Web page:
Whether to extend credit to customers can be a difficult decision for a business owner. In most cases, if you’re considering whether or not to do so, you probably don’t really have an option. Think through the decision carefully and set your credit policy up front. Once you have a collections issue is not the time to be deciding how you’re going to handle the situation.
Business Credit Policy
If your business is going to offer credit, you need a credit policy. Your business and the amount and types of credit you offer will affect the type of policy you need. No matter how large or small, your credit policy should cover at least the following:
- Types of credit offered
- Who gets credit and how much do they get
- How you will handle collections
- What you’ll do if they don’t pay
Business Credit Options
For business credit, there are typically four types of credit offered:
- Credit Cards
- Open Credit Account
Cash – Cash (as in currency) is not actually credit, but cash, as a category, can take several forms, some of which are credit. Businesses don’t pay their bills or remit invoice payment via currency. They do use wire transfer and letters of credit. A wire transfer is the safest type of cash transaction as you don’t have to do anything to complete the transaction. You give the wiring instructions to your customer who electronically transfers money into your bank account. A letter of credit is a guaranty from a bank to transfer funds to you upon certain conditions being met. This type of transaction is typically used for international business transactions where the businesses may not know each other well and are concerned about the transaction or economic risk.
Checks – Checks are typically considered cash rather than credit. However, if you accept a check as payment for goods or services, you assume the risk that the check will bounce. What types of checks you accept in what amounts and from who should be addressed in your credit policy.
Credit Cards – Credit cards are thought of as similar to cash, except they’re really like a check, except with fees. Different types of cards carry different fees from 1.5% to over 5.0%. The fee amount depends on the size of the transactions and the volume of business you conduct on the card type.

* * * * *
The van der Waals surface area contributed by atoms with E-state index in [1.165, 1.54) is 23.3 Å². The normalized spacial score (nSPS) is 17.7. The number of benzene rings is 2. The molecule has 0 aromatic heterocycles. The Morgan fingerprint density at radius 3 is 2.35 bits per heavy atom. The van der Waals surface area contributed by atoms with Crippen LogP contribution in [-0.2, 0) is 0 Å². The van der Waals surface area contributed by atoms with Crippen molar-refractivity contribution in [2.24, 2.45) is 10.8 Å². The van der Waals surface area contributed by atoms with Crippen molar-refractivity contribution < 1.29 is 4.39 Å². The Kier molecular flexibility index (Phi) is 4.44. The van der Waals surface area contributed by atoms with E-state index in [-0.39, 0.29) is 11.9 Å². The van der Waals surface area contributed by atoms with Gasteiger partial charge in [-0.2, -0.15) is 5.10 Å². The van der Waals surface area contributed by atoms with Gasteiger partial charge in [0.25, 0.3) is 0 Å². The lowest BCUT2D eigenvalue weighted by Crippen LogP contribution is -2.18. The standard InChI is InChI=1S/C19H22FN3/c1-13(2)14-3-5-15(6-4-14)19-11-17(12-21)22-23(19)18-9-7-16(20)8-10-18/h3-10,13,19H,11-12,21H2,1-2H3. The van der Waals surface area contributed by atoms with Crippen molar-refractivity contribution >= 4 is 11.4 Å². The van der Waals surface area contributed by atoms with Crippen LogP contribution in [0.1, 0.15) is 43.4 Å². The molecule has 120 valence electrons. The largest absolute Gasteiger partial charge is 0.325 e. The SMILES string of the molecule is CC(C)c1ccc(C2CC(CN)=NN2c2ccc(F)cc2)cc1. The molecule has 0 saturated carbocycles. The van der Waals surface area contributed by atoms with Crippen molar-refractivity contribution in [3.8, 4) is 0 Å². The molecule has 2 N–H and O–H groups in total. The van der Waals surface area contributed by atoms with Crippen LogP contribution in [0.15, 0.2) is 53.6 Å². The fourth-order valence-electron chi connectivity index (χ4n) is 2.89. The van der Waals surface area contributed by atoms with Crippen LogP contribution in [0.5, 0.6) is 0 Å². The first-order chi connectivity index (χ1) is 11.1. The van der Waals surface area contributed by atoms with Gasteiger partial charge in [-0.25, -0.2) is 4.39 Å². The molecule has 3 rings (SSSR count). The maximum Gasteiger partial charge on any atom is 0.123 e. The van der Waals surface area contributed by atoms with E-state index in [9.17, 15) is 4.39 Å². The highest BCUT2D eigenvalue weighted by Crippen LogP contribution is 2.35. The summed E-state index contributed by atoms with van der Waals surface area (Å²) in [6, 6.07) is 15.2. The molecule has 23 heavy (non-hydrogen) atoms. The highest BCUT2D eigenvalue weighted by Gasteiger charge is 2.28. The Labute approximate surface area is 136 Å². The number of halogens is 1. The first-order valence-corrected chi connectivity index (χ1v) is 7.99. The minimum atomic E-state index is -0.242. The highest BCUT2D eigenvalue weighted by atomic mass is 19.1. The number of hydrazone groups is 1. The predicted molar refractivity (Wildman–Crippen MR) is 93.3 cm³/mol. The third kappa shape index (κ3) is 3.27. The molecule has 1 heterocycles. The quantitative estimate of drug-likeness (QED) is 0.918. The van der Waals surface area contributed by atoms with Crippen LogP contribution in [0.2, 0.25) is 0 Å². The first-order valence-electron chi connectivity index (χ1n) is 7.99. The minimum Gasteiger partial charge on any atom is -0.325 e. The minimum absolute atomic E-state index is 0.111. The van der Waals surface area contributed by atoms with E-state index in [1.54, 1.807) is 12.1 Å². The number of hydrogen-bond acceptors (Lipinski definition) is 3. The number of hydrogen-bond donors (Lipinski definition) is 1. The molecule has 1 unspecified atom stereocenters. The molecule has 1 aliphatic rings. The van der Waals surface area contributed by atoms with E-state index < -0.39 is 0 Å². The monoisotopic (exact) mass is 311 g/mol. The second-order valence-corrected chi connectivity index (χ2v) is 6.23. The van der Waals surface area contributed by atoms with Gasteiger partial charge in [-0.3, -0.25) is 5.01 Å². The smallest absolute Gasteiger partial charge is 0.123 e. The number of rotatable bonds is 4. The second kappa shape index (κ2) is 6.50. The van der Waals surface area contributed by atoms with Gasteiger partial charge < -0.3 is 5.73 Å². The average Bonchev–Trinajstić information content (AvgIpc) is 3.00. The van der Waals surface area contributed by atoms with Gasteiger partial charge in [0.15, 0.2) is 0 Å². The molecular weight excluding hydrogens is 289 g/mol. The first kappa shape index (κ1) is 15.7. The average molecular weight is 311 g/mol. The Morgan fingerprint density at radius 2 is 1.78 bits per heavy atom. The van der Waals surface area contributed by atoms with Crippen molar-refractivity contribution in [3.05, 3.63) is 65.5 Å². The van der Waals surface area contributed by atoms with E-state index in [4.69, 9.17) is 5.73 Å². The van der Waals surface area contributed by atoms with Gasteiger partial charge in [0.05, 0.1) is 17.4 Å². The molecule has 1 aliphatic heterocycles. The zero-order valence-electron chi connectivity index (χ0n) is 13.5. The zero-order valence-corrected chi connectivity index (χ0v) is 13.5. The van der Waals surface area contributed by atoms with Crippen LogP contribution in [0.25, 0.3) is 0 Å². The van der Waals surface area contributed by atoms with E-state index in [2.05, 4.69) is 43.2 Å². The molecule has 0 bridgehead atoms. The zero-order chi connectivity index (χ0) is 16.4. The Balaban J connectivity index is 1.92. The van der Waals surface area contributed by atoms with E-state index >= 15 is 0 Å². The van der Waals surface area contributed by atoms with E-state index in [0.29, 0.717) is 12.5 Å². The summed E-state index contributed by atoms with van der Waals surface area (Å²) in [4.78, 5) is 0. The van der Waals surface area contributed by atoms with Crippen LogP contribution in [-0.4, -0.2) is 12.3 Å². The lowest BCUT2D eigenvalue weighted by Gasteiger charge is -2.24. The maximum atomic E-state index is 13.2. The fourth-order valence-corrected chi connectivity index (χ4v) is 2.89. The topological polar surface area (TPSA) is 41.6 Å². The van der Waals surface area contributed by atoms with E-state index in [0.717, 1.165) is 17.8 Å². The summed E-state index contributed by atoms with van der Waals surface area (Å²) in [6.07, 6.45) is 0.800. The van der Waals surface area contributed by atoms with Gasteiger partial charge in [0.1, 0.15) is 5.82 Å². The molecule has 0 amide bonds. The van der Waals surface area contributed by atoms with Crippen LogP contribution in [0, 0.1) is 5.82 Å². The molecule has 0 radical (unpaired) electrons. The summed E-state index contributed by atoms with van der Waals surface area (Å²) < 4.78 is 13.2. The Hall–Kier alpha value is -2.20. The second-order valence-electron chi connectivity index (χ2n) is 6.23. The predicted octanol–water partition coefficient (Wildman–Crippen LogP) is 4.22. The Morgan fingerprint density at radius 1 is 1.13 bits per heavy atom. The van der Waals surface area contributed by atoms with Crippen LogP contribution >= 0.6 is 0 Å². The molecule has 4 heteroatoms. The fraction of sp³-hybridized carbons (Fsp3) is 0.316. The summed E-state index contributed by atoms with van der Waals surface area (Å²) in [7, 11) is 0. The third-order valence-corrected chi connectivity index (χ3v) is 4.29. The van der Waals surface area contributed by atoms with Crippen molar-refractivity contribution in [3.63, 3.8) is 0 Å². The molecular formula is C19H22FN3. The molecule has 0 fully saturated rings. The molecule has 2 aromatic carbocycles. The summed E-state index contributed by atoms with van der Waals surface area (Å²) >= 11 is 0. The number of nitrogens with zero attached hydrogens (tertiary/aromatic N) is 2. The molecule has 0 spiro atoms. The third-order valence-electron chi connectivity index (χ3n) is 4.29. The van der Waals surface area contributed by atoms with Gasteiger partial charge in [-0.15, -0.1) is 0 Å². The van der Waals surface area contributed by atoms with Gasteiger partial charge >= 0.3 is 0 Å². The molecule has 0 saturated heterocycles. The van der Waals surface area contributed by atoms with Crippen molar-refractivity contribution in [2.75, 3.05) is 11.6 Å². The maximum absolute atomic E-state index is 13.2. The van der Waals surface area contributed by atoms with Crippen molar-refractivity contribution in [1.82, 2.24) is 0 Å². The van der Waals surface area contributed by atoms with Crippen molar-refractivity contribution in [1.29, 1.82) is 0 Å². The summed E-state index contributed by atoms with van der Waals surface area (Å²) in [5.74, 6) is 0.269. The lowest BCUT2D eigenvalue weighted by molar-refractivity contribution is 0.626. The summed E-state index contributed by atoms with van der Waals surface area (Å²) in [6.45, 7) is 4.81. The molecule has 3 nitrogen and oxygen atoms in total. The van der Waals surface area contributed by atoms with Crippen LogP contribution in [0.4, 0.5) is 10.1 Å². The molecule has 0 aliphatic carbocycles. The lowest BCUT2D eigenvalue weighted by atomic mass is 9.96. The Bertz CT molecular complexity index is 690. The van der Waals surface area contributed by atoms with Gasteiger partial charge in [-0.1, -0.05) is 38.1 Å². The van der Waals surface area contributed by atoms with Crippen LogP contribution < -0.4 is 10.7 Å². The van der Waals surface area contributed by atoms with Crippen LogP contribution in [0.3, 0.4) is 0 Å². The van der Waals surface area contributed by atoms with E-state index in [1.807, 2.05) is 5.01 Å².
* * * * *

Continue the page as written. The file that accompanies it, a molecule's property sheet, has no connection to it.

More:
Open Credit Account – Open credit accounts are the most risky kind of credit and where we’ll spend most of our time in this paper. An open account involves extending a certain amount of credit to your customer under specific repayment terms. They vary from COD, which is really no terms at all, to net some time period in the future. You may incentivize early payment by offering discount terms. Discount terms are typically a small percent discount (1.0% ‐ 2.0%) for quick payment of the invoices. Typical discount terms might be 1% 10 days, net 30 days, meaning the customer can take 1% off the invoice amount if they pay within 10 days otherwise the invoice is due in full within 30 days.
The types of credit you offer and the terms under which that credit is granted will likely be determined by your industry. Most industries have standard terms offered by the major player or players in the industry. If you offer something different, make sure you understand the consequences of doing so. Credit terms can be used as a sales tool, in fact, credit terms is a function of product price. The terms also affect your cash flow and credit risk. Once you decide on your standard terms, reformulate your financial models and cash flow reports to determine the impact of the proposed terms on your cash flow. While your initial credit policy will likely be re‐written a few times as you get experience in your industry and dealing with your customers, the impact on your cash flow of your terms shouldn’t be a surprise. Factor in typical industry repayment statistics like DSO (days sales outstanding) and bad debt percentages into your financial models.
If you decide to offer credit in your business, understand up front that some businesses will not pay on time (shocking, isn’t it) and some will not pay at all (the dreaded “Maalox moment”). Following a well thought out credit policy will help minimize those bad debts and slow payers, but you’ll never eliminate them completely. Taking reasonable precautions to minimize the credit risk to your business will allow you to sleep at night. The thoroughness of your credit investigation will depend on the type and amount of credit you extend and your tolerance for credit risk. Following some basic guidelines will assist you in formulating a plan that works for your business.